"These men also shared titles in the palace of King Niuserre of the Fifth Dynasty.  The shared titles were 'Overseer of the Manicurists in the Palace of the King,' and 'King's Acquaintance and Royal Confidant.' Throughout the tomb there are scenes of the men embracing each other."
Predictably, there are some Egyptologists who doubt the men were in a homosexual relationship, pointing out that there was an ambiguous attitude toward homosexuality in the Fifth Dynasty, others citing the fact that both men were married and had children.  
Both of those conditions exist in this and in other countries today, however, and same-sex relationships are thriving, even in the face physical danger and continuing assaults on rights and legal protections.   Also, the tomb that was funded and constructed for the two men by the Pharaoh was not built to contain the men's wives or children, just the two men themselves, surrounded by what even the doubters admit are scenes, extraordinary in ancient Egyptian culture, depicting their undeniable love.
Answer ~ Adolph Hitler, May 2, 1933

Saturday, March 05, 2011

I came across the work of this artist on the Turkish site, Nucleus.  The artist Jennifer Maestre crafts sculpture from hundreds of pieces of a very common object.  Excerpts from a statement she made for an interview are interspersed with pictures of her remarkable work. 


Sculptures of Jennifer Maestre 

My sculptures were originally inspired by the form and function of the sea urchin. The spines of the urchin, so dangerous yet beautiful, serve as an explicit warning against contact. The alluring texture of the spines draws the touch in spite of the possible consequences. The tension unveiled, we feel push and pull, desire and repulsion. The sections of pencils present aspects of sharp and smooth for two very different textural and aesthetic experiences. Paradox and surprise are integral in my choice of materials. Quantities of industrially manufactured objects are used to create flexible forms reminiscent of the organic shapes of animals and nature. Pencils are common objects, here, these anonymous objects become the structure. There is true a fragility to the sometimes brutal aspect of the sculptures, vulnerability that is belied by the fearsome texture.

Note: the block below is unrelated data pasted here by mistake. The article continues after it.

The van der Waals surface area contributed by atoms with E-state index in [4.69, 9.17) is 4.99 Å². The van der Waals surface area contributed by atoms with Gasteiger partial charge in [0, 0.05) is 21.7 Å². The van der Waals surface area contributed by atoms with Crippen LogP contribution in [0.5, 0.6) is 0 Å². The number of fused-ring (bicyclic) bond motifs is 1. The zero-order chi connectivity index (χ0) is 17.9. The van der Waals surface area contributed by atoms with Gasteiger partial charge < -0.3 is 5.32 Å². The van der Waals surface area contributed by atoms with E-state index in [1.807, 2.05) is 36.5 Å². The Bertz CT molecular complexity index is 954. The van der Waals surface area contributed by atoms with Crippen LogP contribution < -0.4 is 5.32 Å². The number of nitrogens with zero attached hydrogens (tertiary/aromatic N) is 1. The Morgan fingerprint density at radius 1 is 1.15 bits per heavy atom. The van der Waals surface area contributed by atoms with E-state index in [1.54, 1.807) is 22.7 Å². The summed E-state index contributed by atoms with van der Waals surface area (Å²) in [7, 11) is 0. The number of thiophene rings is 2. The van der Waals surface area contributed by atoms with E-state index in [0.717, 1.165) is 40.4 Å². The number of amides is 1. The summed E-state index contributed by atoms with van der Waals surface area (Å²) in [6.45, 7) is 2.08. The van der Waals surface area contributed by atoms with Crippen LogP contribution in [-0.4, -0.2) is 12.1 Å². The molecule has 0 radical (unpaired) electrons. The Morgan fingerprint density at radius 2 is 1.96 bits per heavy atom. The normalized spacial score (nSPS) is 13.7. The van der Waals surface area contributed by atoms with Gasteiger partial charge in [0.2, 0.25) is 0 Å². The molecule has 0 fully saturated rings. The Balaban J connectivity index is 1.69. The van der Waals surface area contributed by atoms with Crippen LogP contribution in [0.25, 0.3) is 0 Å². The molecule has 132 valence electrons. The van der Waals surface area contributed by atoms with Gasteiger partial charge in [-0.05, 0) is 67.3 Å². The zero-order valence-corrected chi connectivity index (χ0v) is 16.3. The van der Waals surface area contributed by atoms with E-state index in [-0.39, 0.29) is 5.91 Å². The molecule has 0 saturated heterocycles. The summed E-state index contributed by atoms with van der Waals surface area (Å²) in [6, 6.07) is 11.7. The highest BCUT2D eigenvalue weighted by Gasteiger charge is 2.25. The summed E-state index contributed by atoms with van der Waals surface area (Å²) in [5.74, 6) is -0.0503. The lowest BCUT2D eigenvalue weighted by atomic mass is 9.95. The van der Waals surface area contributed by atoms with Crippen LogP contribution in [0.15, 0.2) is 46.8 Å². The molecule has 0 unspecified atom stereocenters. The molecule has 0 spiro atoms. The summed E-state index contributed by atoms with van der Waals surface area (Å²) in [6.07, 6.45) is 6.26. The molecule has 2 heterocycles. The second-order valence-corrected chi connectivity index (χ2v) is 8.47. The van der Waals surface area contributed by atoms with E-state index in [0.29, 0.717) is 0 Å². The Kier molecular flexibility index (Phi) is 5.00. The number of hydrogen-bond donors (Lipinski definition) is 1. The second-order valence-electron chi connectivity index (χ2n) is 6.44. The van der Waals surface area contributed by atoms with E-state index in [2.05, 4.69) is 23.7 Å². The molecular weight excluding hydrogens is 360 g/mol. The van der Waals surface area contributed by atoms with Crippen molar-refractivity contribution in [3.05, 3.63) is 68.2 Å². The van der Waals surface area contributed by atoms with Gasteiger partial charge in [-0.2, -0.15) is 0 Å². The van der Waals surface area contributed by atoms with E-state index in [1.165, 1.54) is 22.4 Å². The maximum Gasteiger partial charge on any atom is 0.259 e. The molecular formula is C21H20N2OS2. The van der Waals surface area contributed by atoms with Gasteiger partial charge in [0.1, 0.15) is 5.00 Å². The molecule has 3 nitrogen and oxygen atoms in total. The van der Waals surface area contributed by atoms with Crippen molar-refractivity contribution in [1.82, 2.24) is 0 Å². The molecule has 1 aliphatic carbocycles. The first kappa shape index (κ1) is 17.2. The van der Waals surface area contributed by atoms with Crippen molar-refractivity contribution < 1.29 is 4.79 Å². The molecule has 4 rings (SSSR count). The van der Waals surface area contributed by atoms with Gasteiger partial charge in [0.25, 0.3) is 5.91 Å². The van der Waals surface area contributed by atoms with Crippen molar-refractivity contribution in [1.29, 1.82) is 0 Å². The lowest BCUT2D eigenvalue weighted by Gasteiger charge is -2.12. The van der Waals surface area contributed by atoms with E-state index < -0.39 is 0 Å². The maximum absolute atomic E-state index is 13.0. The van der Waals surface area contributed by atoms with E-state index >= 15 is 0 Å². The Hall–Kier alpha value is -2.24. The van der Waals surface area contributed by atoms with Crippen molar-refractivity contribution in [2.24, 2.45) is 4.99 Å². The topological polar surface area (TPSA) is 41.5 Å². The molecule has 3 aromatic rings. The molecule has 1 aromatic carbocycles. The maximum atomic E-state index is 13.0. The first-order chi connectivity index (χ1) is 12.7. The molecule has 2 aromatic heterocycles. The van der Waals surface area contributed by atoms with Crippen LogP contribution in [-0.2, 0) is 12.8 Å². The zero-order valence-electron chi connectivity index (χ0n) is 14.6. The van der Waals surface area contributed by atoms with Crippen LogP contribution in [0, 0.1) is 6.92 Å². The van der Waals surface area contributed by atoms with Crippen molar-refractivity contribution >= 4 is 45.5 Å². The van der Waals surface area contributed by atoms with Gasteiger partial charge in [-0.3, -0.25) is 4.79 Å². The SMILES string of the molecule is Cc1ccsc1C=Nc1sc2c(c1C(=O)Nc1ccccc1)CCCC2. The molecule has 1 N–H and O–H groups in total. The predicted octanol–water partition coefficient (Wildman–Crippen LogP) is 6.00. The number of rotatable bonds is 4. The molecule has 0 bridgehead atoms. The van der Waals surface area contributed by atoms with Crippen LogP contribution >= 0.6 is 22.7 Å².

To make the pencil sculptures, I take hundreds of pencils, cut them into 1-inch sections, drill a hole in each section (to turn them into beads), sharpen them all and sew them together. The beading technique I rely on most is peyote stitch.

I’m inspired by animals, plants, other art, Ernst Haeckel, Odilon Redon, mythology. In fact, it isn’t easy to specify particular sources of inspiration. Sometimes one sculpture will inspire the next, or maybe I’ll make a mistake, and that will send me off in a new direction.

I started off in the direction of prickly things when I was in my last year at Mass College of Art. It all comes from one idea I had for a box with a secret compartment that would contain a pearl. The box would be shaped like a sea urchin, made of silver. In order to open the box and reveal the secret compartment, you’d have to pull on one of the urchin’s spines. The idea was of something beautiful, sculptural, but that you wouldn’t necessarily want to touch, and that also held a secret treasure. 

Many more examples of her art, along with career and exhibition information, are available at her site